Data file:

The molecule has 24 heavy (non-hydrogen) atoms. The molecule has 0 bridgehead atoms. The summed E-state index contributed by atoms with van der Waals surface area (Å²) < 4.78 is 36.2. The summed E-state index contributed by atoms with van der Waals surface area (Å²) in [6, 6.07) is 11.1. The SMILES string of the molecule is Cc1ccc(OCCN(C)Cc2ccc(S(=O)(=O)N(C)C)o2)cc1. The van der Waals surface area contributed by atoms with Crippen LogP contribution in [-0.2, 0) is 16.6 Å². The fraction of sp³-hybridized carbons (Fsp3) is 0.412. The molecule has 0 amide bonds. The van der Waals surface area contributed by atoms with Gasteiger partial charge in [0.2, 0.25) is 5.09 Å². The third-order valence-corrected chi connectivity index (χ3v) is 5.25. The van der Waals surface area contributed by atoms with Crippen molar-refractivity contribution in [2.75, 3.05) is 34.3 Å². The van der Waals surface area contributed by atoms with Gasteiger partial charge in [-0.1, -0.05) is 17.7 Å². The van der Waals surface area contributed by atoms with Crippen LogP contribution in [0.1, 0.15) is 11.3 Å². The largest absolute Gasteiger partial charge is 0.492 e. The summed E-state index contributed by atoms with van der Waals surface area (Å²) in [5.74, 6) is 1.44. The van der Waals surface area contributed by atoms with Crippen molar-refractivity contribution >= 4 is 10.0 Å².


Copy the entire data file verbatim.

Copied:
The molecule has 24 heavy (non-hydrogen) atoms. The molecule has 0 bridgehead atoms. The summed E-state index contributed by atoms with van der Waals surface area (Å²) < 4.78 is 36.2. The summed E-state index contributed by atoms with van der Waals surface area (Å²) in [6, 6.07) is 11.1. The SMILES string of the molecule is Cc1ccc(OCCN(C)Cc2ccc(S(=O)(=O)N(C)C)o2)cc1. The van der Waals surface area contributed by atoms with Crippen LogP contribution in [-0.2, 0) is 16.6 Å². The fraction of sp³-hybridized carbons (Fsp3) is 0.412. The molecule has 0 amide bonds. The van der Waals surface area contributed by atoms with Gasteiger partial charge in [0.2, 0.25) is 5.09 Å². The third-order valence-corrected chi connectivity index (χ3v) is 5.25. The van der Waals surface area contributed by atoms with Crippen molar-refractivity contribution in [2.75, 3.05) is 34.3 Å². The van der Waals surface area contributed by atoms with Gasteiger partial charge in [-0.1, -0.05) is 17.7 Å². The van der Waals surface area contributed by atoms with Crippen LogP contribution in [0.1, 0.15) is 11.3 Å². The largest absolute Gasteiger partial charge is 0.492 e. The summed E-state index contributed by atoms with van der Waals surface area (Å²) in [5.74, 6) is 1.44. The van der Waals surface area contributed by atoms with Crippen molar-refractivity contribution >= 4 is 10.0 Å².